-Hm, hm.

0:41:160:41:20

-What do you think?

-Beautiful, delicious.

0:41:210:41:24

Thank you very much.

0:41:240:41:26

Right, may I invite all of you to come and have a slice?

0:41:260:41:30

Get in there. Right, there you go.

0:41:300:41:33

-Mike, that's your cherry...

-Thank you very much.

0:41:360:41:38

What I like about it is it hasn't got a load of sugar.

0:41:400:41:44

So you've got the hint of the honey, you've got the natural sugars

0:41:440:41:47

from the fruit and you got that little burned sugar taste

0:41:470:41:51

from the icing sugar, so all in all, it's a very lovely pudding.

0:41:510:41:55

A very lovely pudding. You'll make his ears burn.

0:41:550:41:58

Now, cherry man, what do you reckon?

0:41:580:42:01

Really delicious. Brings out the full flavour of the cherry.

0:42:010:42:05

-Yeah?

-Mixed with the cream... delicious.

0:42:050:42:07

So, we've had great weather and a great trip

0:42:120:42:15

round this part of Kent.

0:42:150:42:17

We started off on the estuary, the junction, Faversham Creek

0:42:170:42:21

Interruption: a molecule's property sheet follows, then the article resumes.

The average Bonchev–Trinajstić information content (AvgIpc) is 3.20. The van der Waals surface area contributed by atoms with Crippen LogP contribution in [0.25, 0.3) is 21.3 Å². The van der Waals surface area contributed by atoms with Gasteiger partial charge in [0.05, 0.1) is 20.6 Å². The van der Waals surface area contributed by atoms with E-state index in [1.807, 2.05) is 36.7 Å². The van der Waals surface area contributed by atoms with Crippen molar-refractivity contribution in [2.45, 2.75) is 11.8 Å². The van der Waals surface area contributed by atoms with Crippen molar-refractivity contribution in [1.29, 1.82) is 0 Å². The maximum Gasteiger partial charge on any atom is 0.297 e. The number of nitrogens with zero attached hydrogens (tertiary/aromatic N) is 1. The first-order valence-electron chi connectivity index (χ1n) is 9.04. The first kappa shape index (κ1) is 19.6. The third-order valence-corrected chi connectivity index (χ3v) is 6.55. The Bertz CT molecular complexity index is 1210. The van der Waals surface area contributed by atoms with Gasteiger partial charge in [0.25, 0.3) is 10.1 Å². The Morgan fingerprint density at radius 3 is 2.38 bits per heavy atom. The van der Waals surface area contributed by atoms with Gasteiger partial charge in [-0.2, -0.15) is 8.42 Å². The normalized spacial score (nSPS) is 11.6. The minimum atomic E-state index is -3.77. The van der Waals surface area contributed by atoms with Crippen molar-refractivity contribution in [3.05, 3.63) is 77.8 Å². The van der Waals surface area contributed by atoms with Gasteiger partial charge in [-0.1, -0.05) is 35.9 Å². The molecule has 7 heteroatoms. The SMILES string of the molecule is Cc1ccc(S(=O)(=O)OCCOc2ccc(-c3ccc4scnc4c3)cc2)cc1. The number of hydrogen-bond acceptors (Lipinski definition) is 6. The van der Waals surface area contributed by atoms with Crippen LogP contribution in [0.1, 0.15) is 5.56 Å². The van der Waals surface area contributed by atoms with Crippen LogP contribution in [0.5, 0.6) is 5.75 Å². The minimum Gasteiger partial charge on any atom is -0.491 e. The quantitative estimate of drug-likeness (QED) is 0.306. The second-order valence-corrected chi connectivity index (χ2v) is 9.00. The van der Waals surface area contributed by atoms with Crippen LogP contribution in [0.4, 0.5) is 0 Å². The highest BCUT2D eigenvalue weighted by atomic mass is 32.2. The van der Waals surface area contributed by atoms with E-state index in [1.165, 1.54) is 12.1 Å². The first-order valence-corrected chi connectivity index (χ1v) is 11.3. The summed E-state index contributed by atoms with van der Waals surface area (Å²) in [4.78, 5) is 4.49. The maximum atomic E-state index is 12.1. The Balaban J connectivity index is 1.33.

and the Thames Estuary, I showed you Faversham.

0:42:210:42:24

What a fantastically historical town.

0:42:240:42:26

It's got a unique history, it's also unique that

0:42:260:42:28

there's a lady producing snails in this part, it's fantastic.

0:42:280:42:32

-And of course, here at Brogdale, the cherries.

-Yeah.

0:42:320:42:35

And there's nowhere else like this in the country

0:42:350:42:38

with this amount of fruit all grown in one spot.

0:42:380:42:41

The only downside...

0:42:410:42:44

of the whole visit was that moment with that game that

0:42:440:42:48

I can't even bring myself to say, will you just stop gloating?

0:42:480:42:53

Oh, has anyone ever told you how unattractive gloating is?

0:42:530:42:57

I never said a word, cos all I'd like to say is -

0:42:570:42:59

cherries, Brogdale, a taste of Kent.

0:42:590:43:03

This episode sees Taste of Britain in one of Janet's favourite places in the country - Kent. Starting on the Oare Marshes, Janet takes Brian on a tour of the ancient town of Faversham before visiting one of the UK's only snail farms. Inspired by the gastropods, Brian cooks a snail frittata before Janet takes Brian to the Goods Shed in Canterbury.

A walk through the South Swale nature reserve is Janet's treat before she joins Brian back at the Goods Shed, where chef Rafael Lopez uses local ingredients to create a lunch of lamb cutlets with vegetables.

A quick game of bat and trap sees Brian victorious before heading off to Brogdale at peak cherry season. Inspired, Brian bakes a stunning cherry pastry cake.